(AUG. 24) — Are collectors in the Philippines still allowed to own rare and unique pieces? Yes, according to the paper “Ceramics make strange bedfellows: The contributions of the Oriental Ceramics Society of the Philippines to Philippine Archaeology.”
The research by archaeologist and UP Archaeological Studies Program (ASP) faculty Prof. Grace L. Barretto-Tesoro, PhD, cleared the misconception and fears of collectors over the matter.
“There seems to be a misconception that privately-owned pieces are confiscated by the National Museum when in fact, privately-owned pieces designated as National Cultural Treasures remain to be in the possession of the owners as Section 7 of the PD 374 states,” Barretto-Tesoro wrote in her paper.
PD 374 Section 7.c states “Designated National Cultural Treasures shall be marked, described and photographed by the National Museum. The owner retains possession of the same but the Museum shall keep record containing such information as: name of article, owner, period, source, location, condition, description photograph, identifying marks, approximate value and other pertinent data.”
Meanwhile, Section 3.c of Presidential Decree No. 374 (PD 374), a National Cultural Treasure is “a unique object found locally, possessing outstanding historical, cultural, artistic and/or scientific value which is highly significant and important to this country and nation.”
Barretto-Tesoro revealed some of the ceramics declared National Cultural Treasures are the Butuan white-glazed ewer with phoenix head, Pandanan 14th century blue and white porcelain bowl, Lena Shoal blue and white dish with flying elephant, Puerto Galera blue and white jar, Marinduque celadon jar and the Yuan Dynasty vase.
She added the National Museum “respects the rights of the collector to own such pieces.”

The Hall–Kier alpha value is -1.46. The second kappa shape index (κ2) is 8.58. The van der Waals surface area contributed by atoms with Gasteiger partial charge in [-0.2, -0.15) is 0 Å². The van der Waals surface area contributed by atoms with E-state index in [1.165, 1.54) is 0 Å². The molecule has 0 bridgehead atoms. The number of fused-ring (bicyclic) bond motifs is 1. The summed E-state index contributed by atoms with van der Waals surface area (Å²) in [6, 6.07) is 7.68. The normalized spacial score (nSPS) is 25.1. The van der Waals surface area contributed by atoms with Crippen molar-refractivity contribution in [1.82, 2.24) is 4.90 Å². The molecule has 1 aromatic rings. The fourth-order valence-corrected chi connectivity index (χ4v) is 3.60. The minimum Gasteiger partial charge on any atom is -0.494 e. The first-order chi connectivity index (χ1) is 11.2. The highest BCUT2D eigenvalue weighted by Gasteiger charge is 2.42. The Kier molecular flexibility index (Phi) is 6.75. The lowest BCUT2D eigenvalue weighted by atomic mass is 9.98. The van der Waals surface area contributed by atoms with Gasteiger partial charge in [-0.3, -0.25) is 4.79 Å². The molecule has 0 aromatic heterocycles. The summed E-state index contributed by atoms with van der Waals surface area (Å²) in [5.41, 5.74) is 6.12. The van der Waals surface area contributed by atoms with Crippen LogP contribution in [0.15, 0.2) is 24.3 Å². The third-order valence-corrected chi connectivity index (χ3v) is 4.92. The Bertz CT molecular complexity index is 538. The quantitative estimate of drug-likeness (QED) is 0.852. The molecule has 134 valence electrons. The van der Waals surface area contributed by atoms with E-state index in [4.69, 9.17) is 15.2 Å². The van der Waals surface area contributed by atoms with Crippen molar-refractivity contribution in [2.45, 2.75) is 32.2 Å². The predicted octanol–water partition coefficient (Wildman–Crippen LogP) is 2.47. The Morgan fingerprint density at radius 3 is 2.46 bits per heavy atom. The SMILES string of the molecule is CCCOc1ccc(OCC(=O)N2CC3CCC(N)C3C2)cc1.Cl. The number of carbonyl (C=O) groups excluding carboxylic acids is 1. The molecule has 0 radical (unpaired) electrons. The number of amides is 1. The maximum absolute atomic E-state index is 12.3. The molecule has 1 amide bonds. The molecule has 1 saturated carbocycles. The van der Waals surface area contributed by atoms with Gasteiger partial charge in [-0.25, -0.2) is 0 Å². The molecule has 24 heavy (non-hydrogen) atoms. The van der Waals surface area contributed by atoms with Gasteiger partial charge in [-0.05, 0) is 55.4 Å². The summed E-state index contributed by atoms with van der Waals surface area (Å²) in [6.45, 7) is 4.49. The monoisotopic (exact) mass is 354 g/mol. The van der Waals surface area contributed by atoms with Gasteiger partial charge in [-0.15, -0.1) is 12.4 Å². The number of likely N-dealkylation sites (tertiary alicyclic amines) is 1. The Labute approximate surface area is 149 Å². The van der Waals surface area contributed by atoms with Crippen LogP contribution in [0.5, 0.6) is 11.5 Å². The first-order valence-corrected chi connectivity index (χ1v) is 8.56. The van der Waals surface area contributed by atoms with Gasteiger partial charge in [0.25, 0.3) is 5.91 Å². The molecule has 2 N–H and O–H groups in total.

Barretto-Tesoro cited the research of fellow ASP faculty and archaeologist Prof. Victor Paz, PhD. that showed “Purchasing and collecting antiques can therefore be viewed as a tactic to keep artifacts in the Philippines.”
Her research also observed the value of ceramics in better understanding Philippine and Asian history.
“The presence of large quantities of oriental ceramics in the Philippines prior to European contact in the 1500s indicate the Philippines’ role in the maritime trade networks of Southeast Asia,” Barretto-Tesoro said. And “Ceramics can be used to investigate production and techniques in Mainland Southeast Asia and how these techniques evolved.”
Continuing further, she said, “Archaeologists should explore further why ceramics were acquired in the Philippines and what their appeal was to early Philippine societies.”
Barretto-Tesoro’s research is a review of seven publications of the Oriental Ceramics Society of the Philippines (OCSP) from 1987 to 2007. OCSP is an organization of collectors and ceramic enthusiasts in the country formed in 1980. She said the organization’s publications were used by archaeologists in general as “manuals to identify and date foreign ceramics recovered from excavations.”
Barretto-Tesoro’s paper is among the research works published in Volume 13 Number 1 of “Social Science Diliman.” (Front page photo: Marinduque celadon jar from the National Museum website)